Solution to child care crisis a no-brainer


VANCOUVER, May 15 /CNW/ – Low wages are one of the key contributors to the crisis in child care – something the BC government refuses to acknowledge.

Early childhood educators, unable to make a decent living, are being forced out of their field. Employers of all sizes – from group centres to family providers – can’t find or keep staff.

Quality child care promotes healthy development and enables working families to access the labour market. It helps build communities and supports the economy. So addressing child care shortages is in everyone’s interest.

But until the government addresses this serious problem of recruitment and retention, any plans to create child care spaces will not succeed. You still need to staff the spaces. And the inability to find substitutes means what few staff there are do not take their vacation days or sick days, leading to overwork and burnout.

The minister of state for child care thinks doling out last fall’s capital funding grants will create up to 2,200 spaces. But she shouldn’t count these spaces before they’ve hatched – they still need to be built, staffed and stabilized.

The cause of this staffing crisis is inadequate pay. A survey recently conducted by First Call, a BC advocacy group, found qualified child care workers are leaving the field because the low wages and lack of benefits leave them unable to support themselves or a family.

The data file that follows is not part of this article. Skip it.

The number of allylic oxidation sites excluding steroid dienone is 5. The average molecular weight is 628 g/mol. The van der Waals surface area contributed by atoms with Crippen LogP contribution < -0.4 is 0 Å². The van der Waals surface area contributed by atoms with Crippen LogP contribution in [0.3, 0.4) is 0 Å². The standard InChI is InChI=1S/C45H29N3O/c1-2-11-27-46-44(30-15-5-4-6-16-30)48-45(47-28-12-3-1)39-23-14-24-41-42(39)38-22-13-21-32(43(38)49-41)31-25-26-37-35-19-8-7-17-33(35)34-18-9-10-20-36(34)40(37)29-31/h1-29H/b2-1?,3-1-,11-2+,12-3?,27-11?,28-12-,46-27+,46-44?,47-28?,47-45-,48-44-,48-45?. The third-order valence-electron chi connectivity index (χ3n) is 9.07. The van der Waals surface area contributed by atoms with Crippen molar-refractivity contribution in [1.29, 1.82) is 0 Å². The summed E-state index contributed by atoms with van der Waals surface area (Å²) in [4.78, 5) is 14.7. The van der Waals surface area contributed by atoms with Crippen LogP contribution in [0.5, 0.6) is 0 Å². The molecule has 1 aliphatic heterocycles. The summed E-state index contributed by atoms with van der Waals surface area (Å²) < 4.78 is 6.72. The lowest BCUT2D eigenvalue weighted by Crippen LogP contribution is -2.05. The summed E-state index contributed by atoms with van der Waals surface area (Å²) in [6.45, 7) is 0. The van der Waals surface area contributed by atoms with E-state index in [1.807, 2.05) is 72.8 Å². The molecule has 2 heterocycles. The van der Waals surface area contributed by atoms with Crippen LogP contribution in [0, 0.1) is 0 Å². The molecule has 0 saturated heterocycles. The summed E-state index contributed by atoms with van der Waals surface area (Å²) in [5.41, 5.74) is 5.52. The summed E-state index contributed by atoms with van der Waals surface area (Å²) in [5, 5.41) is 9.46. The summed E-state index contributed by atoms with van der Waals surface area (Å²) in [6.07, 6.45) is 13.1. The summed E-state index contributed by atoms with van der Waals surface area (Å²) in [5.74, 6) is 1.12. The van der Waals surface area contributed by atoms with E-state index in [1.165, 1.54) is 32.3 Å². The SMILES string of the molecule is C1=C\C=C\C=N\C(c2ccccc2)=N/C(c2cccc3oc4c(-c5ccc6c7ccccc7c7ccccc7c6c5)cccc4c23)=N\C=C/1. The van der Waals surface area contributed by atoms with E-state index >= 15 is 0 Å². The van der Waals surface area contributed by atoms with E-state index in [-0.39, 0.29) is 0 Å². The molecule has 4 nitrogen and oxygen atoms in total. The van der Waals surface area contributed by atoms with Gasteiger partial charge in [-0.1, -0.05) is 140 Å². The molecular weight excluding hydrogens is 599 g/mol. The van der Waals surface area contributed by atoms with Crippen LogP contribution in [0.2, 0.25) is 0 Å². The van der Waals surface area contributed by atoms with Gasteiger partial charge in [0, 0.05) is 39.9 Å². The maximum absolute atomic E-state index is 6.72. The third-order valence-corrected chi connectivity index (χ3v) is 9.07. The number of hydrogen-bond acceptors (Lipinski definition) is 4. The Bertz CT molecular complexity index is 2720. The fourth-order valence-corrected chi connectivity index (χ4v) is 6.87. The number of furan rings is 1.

New census data from Statistics Canada shows just how serious the problem is. There is a huge and growing gap between what the average worker in BC earns compared to most child care workers. Average annual earnings for full-time early childhood educators in BC actually fell by 12.3% between the years 2000 and 2005. The person who cares for your children now earns a paltry $20,632.

The job numbers show the effect of these low wages. While the province’s overall workforce grew by 8.7% over the same five-year period, the number of early childhood educators shrank by nearly 3%. This is hardly surprising. Why would someone stay working as an early childhood educator if they couldn’t then financially provide for their own kids?

Without sufficient stable funding, spaces are vulnerable to closure, as we’ve seen happen across BC. A UBC-based network, the Consortium for Health, Intervention, Learning and Development (CHILD), calls this a “fragility” of service.

So what’s the solution? Parent fees are already too high and families cannot be expected to subsidize their child care any further. We need government funding. And yet, government funding per regulated space in BC is down since 2001, according to data collected by the Childcare Resource and Research Unit.

In other provinces, governments have taken measures to address the child care crisis. Manitoba, Saskatchewan and Alberta have all recently announced increased child care wages through wage supplements. Early childhood educators in Alberta will earn up to $20.82 an hour. But here in BC, the government still has no plan to increase wages for early childhood educators.

Other provinces have figured out how to fix the problem. Why can’t BC?

George Heyman, President, BC Government and Service Employees’ Union and Susan Harney, Chairperson, Coalition of Child Care Advocates of BC